Wanderlust: A History of Walking

Front Cover
Penguin Books, 2000 - Sports & Recreation - 326 pages
18 Reviews
What does it mean to be out walking in the world, whether in a landscape or a metropolis, on a pilgrimage or a protest march? In Wanderlust: A History of Walking, Rebecca Solnit draws together many histories -- of anatomical evolution and city design, of treadmills and labyrinths, of walking clubs and sexual mores -- to create a portrait of the range of possibilities for this most basic act. Arguing that walking as history means walking for pleasure and for political, aesthetic, and social meaning, Solnit homes in on the walkers whose everyday and extreme acts have shaped our culture, from the peripatetic philosophers of ancient Greece to the poets of the Romantic Age, from the perambulations of the Surrealists to the ascents of mountaineers.

The first general history of walking, Solnit's book finds a profound relationship between walking and thinking, walking and culture, and argues for the necessity of preserving the time and space in which to walk in an ever-more automobile-dependent and accelerated world. With delightful profiles of some of the most significant walkers in history and fiction -- from Wordsworth to Gary Snyder, from Rousseau to Argentina's Mothers of the Plaza de Mayo, from Jane Austen's Elizabeth Bonnet to Andre Breton's Nadja -- Wanderlust offers a provocative examination of the interplay between the body, the imagination, and the world around the walker.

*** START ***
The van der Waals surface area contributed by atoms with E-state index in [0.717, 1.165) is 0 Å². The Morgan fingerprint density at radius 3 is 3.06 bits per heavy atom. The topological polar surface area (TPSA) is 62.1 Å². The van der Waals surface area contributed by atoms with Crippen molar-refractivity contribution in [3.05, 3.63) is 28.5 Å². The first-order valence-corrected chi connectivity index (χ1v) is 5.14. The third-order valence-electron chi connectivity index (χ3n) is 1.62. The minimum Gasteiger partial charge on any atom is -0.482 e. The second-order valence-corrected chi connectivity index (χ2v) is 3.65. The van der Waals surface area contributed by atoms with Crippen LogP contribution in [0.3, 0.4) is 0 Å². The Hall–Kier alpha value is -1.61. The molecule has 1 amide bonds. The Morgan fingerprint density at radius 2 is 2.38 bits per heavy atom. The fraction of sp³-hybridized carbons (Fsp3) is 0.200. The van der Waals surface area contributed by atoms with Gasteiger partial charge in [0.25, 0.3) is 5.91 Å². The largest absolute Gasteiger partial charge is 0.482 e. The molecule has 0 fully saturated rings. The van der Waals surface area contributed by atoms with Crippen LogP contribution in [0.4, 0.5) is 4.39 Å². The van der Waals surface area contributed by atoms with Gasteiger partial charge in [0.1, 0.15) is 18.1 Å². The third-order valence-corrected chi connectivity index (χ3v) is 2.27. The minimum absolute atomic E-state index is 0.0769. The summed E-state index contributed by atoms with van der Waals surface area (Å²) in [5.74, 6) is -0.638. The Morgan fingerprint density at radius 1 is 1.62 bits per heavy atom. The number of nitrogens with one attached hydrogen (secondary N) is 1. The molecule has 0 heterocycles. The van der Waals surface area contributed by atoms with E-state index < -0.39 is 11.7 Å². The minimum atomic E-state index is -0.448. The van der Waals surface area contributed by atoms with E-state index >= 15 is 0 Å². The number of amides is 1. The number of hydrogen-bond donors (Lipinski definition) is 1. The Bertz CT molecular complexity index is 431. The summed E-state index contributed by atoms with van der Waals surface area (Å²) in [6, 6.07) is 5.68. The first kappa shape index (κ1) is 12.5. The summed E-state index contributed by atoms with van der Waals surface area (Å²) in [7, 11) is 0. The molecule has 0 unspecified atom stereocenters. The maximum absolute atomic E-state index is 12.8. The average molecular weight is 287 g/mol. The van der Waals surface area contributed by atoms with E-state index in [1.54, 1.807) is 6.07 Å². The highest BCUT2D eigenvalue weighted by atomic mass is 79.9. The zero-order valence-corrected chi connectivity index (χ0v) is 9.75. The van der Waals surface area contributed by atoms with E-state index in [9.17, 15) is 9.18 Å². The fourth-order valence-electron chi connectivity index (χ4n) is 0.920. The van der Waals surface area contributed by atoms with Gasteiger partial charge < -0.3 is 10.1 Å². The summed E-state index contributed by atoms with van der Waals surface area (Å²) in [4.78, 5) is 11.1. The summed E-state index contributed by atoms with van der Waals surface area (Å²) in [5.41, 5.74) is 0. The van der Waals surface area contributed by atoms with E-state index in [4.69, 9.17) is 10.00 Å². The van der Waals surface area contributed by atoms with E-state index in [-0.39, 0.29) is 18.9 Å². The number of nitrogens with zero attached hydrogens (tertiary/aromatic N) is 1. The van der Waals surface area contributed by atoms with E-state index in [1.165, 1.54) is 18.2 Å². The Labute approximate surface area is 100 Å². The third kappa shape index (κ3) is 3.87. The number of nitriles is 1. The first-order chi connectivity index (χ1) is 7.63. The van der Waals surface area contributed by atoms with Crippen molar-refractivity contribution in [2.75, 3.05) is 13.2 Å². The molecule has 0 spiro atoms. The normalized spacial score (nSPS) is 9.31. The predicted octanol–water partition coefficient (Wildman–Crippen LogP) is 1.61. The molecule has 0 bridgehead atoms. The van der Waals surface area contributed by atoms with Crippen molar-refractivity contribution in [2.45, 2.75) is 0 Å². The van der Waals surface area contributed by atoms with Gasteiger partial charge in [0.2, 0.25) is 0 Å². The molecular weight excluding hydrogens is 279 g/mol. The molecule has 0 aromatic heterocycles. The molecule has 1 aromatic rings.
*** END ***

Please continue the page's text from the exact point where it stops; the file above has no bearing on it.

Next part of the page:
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LibraryThing Review

User Review  - amelish - LibraryThing

The book brings up many interesting subjects, but it feels unfinished and unfocused as a result, like it's trying to do too much with too little. A promising premise that might have worked out better ... Read full review

Review: Wanderlust: A History of Walking

User Review  - Abby - Goodreads

Beautiful book about the reasons (and intellectual and cultural ramifications) of why people walk. Inspiring to me, as walking is one of my primary joys in life (especially when accompanied by my dogs ... Read full review

Contents

An Introduction
3
The Mind at Three Miles an Hour
14
The Theorists of Bipedalism
30
Copyright

15 other sections not shown

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About the author (2000)

Rebecca Solnit writes extensively on photography and landscape. She is a contributing editor to Art Issues and Creative Camera and is the author of three books. She has contributed essays to several museum catalogues including Crimes and Splendors: The Desert Cantos of Richard Misrach and the Whitney Museum's Beat Culture and the New America. She was a 1993 recipient of a National Endowment for the Arts Fellowship.

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